Why All of Us Should Be Philosophers

“From a careful study of the history of thought in our own time it is possible to see that freedom of thought destroyed itself when thought pursued to its ultimate conclusions a self-contradictory conception of its own freedom.”

Polanyi, Michael; Prosch, Harry. Meaning (p. 5). University of Chicago Press. Kindle Edition.

In his book Meaning[1], Michael Polanyi gives a marvelous tour de force of the history of philosophy. In a few pages, he gives a precise and concise description of the intellectual forces that have shaped the history of Western Civilization for two and a half millennia. After reading this piece, I could not help but wonder at the enormous impact of ideas on the way we live. Indeed, the recent events that happened in the US Capitol and the political upheavals that began in May all over the United States have shown the relevance of these ideas to this day. Because philosophy is relegated to dark corners of academia and dusty old books in forlorn libraries, the average well-educated person has had cursory contact with it at best and is a slave of ideas that he does not understand or recognize that exist at worst.

I have struggled to come across histories of philosophy that are written for young and well-educated people on the internet. There are, of course, fabulous and profound histories out there for those who wish to delve deeper into the subject. To name two of my favorites: The History of Western Philosophy by Bertrand Russell and A History of Philosophy by Frederick Copleston. Nevertheless, I want to provide people with a map to the history of philosophy rather than embark on a project to narrate the history myself. Not only would the latter be a gargantuan effort for which I am ill prepared and trained but I think that the value that I can humbly provide is to give an outline of the major concepts and where information on them can be found. I hope to summarize and put the idea out there, so to speak. Instead of going back in history and delving into the cracks of the Grecian isles or traipsing the corridors of the charming cloisters where monks travailed, or taking a peaceful stroll in the town where the Prussian giant wrote his famous critiques, crossing the Channel where the venerable Locke expounded on piety and religious freedom, I shall limit myself to telling you, dear reader, what these thinkers thought and why these ideas are important.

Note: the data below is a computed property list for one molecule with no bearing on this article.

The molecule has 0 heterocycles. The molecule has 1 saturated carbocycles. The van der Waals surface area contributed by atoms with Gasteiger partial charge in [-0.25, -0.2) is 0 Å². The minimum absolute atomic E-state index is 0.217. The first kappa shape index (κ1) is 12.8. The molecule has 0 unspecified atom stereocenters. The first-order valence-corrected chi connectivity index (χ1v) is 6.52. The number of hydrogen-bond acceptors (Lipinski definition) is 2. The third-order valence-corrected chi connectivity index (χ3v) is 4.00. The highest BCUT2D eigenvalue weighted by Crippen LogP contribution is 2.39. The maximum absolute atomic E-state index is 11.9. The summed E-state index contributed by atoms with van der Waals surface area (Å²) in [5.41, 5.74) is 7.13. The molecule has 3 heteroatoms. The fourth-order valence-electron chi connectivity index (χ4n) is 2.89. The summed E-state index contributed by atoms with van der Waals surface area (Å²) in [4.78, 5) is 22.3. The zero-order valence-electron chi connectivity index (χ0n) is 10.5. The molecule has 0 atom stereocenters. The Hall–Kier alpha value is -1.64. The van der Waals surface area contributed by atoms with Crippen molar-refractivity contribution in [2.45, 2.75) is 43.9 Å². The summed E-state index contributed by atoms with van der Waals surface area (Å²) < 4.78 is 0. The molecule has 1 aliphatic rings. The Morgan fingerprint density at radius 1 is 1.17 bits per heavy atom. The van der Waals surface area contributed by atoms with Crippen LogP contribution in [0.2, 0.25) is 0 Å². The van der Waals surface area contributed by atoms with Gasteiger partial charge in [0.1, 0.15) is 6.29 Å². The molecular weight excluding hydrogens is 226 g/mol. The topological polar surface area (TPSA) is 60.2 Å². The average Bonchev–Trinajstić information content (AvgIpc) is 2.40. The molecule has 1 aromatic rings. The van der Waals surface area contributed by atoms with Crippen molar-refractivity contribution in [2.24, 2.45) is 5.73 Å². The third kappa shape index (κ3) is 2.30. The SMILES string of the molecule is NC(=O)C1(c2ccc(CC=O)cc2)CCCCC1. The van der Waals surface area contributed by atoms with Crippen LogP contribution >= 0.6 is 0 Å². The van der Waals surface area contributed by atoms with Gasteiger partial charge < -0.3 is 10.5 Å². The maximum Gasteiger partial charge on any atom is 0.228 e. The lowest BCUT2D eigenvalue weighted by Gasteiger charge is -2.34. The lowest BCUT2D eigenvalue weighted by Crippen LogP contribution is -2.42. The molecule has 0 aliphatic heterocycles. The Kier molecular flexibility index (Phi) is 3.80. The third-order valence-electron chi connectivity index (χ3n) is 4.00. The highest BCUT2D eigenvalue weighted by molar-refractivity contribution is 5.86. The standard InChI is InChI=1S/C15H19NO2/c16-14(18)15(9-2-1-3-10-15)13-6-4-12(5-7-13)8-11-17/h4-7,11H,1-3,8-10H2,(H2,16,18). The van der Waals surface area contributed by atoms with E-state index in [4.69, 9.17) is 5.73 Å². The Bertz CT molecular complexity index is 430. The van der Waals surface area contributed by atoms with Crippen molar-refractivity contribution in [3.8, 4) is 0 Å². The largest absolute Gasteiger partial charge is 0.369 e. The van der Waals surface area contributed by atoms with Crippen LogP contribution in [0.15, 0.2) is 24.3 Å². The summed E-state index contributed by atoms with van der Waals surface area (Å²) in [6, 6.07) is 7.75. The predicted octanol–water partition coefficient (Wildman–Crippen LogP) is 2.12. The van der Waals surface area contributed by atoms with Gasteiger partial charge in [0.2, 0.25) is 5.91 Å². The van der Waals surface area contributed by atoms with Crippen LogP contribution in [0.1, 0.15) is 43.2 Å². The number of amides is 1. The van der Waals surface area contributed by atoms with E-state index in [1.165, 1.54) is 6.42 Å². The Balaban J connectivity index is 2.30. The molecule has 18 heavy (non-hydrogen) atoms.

If you are looking for such an outline, then I welcome you to Navegante, or mariner in Spanish, and I hope you will enjoy this journey with me.

And so, having stated my goal for these next few posts, I will here give a general outline of what I hope to publish in the next few weeks, time permitting.

The major concepts in philosophy are usually grouped in roughly these categories:

  • Metaphysics: the attempt to understand the underlying reality of being. Aristotle said of it: “There is a science which investigates being as being and the attributes which belong to this in virtue of its own nature.”[2]
  • Epistemology: the attempt to understand the causes of knowledge, its possibility and its effects on the human mind.
  • Ethics: the study of human action and its implications. From the conclusions of metaphysics, philosophers create theories about how people should live their lives.
  • Politics: the study of how societies are formed and the laws that should govern them, given the definitions put forth in metaphysics and ethics.

To put all of this in simpler terms, philosophy attempts to understand what the world and the universe are (metaphysics), whether it is possible to even understand these things and what are the things that we are “wired” to know (epistemology), how we should live our lives given the discoveries or postulates of the former two (ethics), and how all this fits into how governments work and how people should live with each other.

I propose, therefore, to dig a little deeper into each of these four main divisions of philosophy and explain the general ideas that have been put forth by philosophers. My goal is to make you aware of their existence and give you resources to help you understand them better. I may not be the best teacher, but hopefully you’ll forgive me and still manage to get through what I write. I would appreciate your feedback, if you’re so kind as to spare the time to give it to me. I will plead your patience with any mistakes that these pages hold, both in content and in form. I also promise to try to make these posts engaging and easy to read, to produce content that can be read in five minutes. I thank you and I look forward to seeing you here.


[1] THE ECLIPSE OF THOUGHT, Polanyi, Michael; Prosch, Harry. Meaning (p. 3). University of Chicago Press. Kindle Edition.

[2] Aristotle. The Basic Works of Aristotle (Modern Library Classics) (p. 963). Random House Publishing Group. Kindle Edition.

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